Zip and tar are popular command-line utility for compressing and archiving multiple directories and files into one archive file in a Linux system. By default, the tar command doesn’t compress files but only collects files and their metadata to generate a single tar file but we can archive files using gzip/bzip2. Whereas, zip provides lossless data compression which is a data compression algorithm class that allows compressed data is reconstructed to its original form. The gzip and zip uses DEFLATE algorithm for compressing files whereas bzip2 uses the Burrows-Wheeler algorithm that produces highly compressed file but consumes more time as compare to gzip and zip.
By default, the tar command is integrated with the Linux system so let’s begin with installing zip and unzip. The unzip command won’t be installed while installing zip command so we need to install it separately.
Before continue with installation don’t forget to update the package info.
$ sudo apt-get update
$ sudo apt-get install zip
$ sudo apt-get install unzip
For showing the following example, I have used Ubuntu 20.4 and has the following files in the home directory.
Some Examples of Tar Commands
Before continuing with the example you must know the syntax of the tar so the syntax is like this:
$ tar -c [option] [archive name] [file] | [directory] |
The following options are the main and compulsory options that lead the command to what task should be performed. The following options can be used once in the command without it the command won’t be run.
-c: To generate archive file.
-r: To add more files to the existing archive file.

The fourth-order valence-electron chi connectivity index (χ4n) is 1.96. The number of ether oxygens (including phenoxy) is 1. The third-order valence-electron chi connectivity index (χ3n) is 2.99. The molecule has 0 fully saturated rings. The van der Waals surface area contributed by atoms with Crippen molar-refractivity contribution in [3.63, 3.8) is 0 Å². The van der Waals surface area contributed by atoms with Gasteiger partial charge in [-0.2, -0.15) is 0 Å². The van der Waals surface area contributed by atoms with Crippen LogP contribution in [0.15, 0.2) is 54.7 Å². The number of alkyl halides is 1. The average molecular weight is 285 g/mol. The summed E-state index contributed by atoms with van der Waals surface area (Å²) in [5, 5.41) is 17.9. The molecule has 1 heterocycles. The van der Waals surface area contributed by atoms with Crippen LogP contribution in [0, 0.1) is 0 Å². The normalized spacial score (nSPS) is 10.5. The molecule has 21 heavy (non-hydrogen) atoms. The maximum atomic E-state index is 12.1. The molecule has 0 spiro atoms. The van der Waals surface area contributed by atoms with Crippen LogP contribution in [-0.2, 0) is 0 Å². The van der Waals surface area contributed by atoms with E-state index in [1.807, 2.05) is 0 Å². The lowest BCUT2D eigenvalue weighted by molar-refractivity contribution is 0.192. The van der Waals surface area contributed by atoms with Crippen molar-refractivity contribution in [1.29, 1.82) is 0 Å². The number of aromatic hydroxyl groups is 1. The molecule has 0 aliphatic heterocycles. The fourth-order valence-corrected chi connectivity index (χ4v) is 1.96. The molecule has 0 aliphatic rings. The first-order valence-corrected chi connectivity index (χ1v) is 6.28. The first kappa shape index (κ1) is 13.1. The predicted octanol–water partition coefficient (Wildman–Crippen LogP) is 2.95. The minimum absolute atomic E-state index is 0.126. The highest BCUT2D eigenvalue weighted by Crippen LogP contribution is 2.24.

-t: View all files inside the archive.
-x: To extract the archive files.
Compressing Files Using gzip and bzip2
Tar command produces a compressed file using gzip and bzip2 which can be accessed by providing the -z and -j options to the command respectively. For archiving and compressing tar files we need to execute the following command.
$ tar -cvzf compress_sample.tar.gz *.txt
Compressing file using gzip.
$ tar -cvjf compress_sample.tar.bz2 *.txt
Compressing file using bz2.
In the above example, the -c option refers to create the archive, the -v option displays the verbose of the archived files, and -f denotes the name of the archive.
Note: -f option always must be before the filename.
Extracting Files From Compressed File
For extracting the compressed file you need to run:
$ tar -xvf compress_sample.tar.gz
The above command will extract file in the current working directory but if want to extract files in a different directory you can do so by using -C to the command.
$ tar -xvf compress_sample.tar.gz -C Documents/
Extracting files to different dir using tar.
Extracting Specific Files From Compressed File
We can extract specific files from the compressed file for that we need to specify the file name along with the directory name if it is inside the directory.
$ tar -xvf compress_sample.tar sample.txt student.txt
Extracting specific files using tar.
Some Examples of Zip and Unzip Command.
Syntax for zip and unzip are as follows:
$ zip [option] [archive_name] [Files]
$ unzip [option] [archive_name]
Compressing Files Using Zip
Zip is the archive compressor so we don’t need to provide any extra parameter to compress the files. For compression we need to run the command like this:
$ zip zip_demo.zip *.txt
Zip multiple files
Unzipping File to Different Directory
We can unzip the zip files to the different directories using the -d option and specifying the directory in the command.
$ unzip zip_demo.zip -d Documents/
Unzip the file to a different directory.
Unzipping Specific Files From Compress File
To unzip a specific file from the archive the command must be executed in the following way.
$ unzip zip_demo.zip student.txt sample.txt
Unzip specific files from the zip file.
In this article, we learn how to archive and compress files using tar and zip commands. I have included the most common example in the article hope this will help you how to compress files.